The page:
YouTube deletes 30 music videos at request of Met Police
Scotland Yard has accused drill of glamourising violent crime
YouTube has removed more than 30 drill music videos at the request of the Metropolitan Police, police figures reveal.
Scotland Yard asked for the uploads to be deleted believing they incite violence in London.
Pressplay, a company that promotes drill music videos, posted on Instagram that police had "forced" YouTube to take some clips down because of "what's happened lately" but that they "will probably be back up in the next few weeks."
Cressida Dick, the Met Police commissioner, singled out the drill genre of rap music for glamourising violent crime.
A group of drill artists called 1011, whose videos have been removed from YouTube, has launched an online petition which has gained more than 5,000 signatures.
In the past two years Scotland Yard has asked YouTube to take down between 50 and 60 music videos, having to prove they incite violence for the requests to be successful. The force said it had been monitoring videos since September 2015.
The website has removed more than 30 of the clips from the platform where they were found to be in violation of its policies.
Detective Superintendent Mike West said: "The gangs try to out-rival each other with the filming and content - what looks like a music video can actually contain explicit language with gangs threatening each other.
"There are gestures of violence, with hand signals suggesting they are firing weapons and graphic descriptions of what they would do to each other.
"The Met has got a central database of more than 1,400 indexed videos that we assess and use to gather intelligence.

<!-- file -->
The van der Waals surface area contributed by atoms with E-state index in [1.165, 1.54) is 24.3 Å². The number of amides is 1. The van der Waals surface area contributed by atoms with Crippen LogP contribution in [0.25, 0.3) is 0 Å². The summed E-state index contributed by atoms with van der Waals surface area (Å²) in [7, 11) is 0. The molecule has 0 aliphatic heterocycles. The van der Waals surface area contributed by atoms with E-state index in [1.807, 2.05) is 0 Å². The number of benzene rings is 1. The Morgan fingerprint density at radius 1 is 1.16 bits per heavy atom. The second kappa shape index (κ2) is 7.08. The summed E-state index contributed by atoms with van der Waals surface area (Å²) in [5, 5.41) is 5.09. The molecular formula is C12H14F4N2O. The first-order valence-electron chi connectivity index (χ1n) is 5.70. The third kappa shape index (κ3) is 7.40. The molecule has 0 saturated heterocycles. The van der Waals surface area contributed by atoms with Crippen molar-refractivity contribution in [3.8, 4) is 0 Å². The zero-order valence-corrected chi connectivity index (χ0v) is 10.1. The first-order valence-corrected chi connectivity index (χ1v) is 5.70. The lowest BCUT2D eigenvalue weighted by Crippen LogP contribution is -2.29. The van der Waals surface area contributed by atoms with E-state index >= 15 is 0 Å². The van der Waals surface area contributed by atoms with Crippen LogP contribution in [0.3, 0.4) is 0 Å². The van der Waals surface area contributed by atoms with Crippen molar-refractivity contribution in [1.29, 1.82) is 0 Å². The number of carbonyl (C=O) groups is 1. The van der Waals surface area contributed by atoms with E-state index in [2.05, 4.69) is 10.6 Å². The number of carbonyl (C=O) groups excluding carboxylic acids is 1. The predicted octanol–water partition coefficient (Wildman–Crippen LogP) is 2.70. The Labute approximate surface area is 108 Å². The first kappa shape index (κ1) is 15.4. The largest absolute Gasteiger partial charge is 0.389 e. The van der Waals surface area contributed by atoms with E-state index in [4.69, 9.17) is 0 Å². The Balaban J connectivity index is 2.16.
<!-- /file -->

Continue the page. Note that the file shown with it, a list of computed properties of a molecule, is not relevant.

"Closer partnership work with Google has been developed in the past few months, in order to evolve and increase our capacity to remove social media videos that incite violence, as quickly as possible."
He added that the force only asked for videos which "we believe raise the risk of violence" to be removed.
Speaking on LBC, Cressida Dick said: "Very quickly, you will see these are associated with lyrics which are about glamourising violence, serious violence - murder, stabbings - they describe the stabbings in great detail, with great joy and excitement."
"Often, and we've seen this in London, we have gangs who make drill videos, and in those videos they taunt each other and say what they are going to do to each other, and specifically what they are going to do to who."
A YouTube spokesperson said: "We work with the Metropolitan Police, the mayor's office for policing and crime, the Home Office, and community groups to understand this issue and ensure we are able to take action on gang-related content that infringe our community guidelines or break the law.
"We have a dedicated process for the police to flag videos directly to our teams because we often need specialist context from law enforcement to identify real-life threats.
"Along with others in the UK, we share the deep concern about this issue and do not want our platform used to incite violence."